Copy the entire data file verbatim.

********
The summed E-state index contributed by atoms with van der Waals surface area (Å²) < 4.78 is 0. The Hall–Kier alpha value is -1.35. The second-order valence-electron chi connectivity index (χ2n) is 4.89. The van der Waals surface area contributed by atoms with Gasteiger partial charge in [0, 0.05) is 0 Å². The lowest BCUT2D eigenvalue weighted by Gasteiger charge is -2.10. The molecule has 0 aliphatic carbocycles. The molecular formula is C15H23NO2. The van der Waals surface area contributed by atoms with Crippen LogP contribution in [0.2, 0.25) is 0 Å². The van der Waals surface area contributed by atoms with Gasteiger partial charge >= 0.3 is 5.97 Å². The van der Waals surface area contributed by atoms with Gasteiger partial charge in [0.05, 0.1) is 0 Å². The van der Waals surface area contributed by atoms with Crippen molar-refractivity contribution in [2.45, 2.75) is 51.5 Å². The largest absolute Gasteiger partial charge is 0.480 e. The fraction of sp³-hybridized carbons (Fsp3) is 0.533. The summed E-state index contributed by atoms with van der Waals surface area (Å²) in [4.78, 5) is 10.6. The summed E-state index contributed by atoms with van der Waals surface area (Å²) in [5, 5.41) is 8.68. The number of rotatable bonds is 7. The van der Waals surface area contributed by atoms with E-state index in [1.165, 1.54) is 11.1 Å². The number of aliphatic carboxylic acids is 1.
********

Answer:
The summed E-state index contributed by atoms with van der Waals surface area (Å²) < 4.78 is 0. The Hall–Kier alpha value is -1.35. The second-order valence-electron chi connectivity index (χ2n) is 4.89. The van der Waals surface area contributed by atoms with Gasteiger partial charge in [0, 0.05) is 0 Å². The lowest BCUT2D eigenvalue weighted by Gasteiger charge is -2.10. The molecule has 0 aliphatic carbocycles. The molecular formula is C15H23NO2. The van der Waals surface area contributed by atoms with Crippen LogP contribution in [0.2, 0.25) is 0 Å². The van der Waals surface area contributed by atoms with Gasteiger partial charge >= 0.3 is 5.97 Å². The van der Waals surface area contributed by atoms with Gasteiger partial charge in [0.05, 0.1) is 0 Å². The van der Waals surface area contributed by atoms with Crippen molar-refractivity contribution in [2.45, 2.75) is 51.5 Å². The largest absolute Gasteiger partial charge is 0.480 e. The fraction of sp³-hybridized carbons (Fsp3) is 0.533. The summed E-state index contributed by atoms with van der Waals surface area (Å²) in [4.78, 5) is 10.6. The summed E-state index contributed by atoms with van der Waals surface area (Å²) in [5, 5.41) is 8.68. The number of rotatable bonds is 7. The van der Waals surface area contributed by atoms with E-state index in [1.165, 1.54) is 11.1 Å². The number of aliphatic carboxylic acids is 1.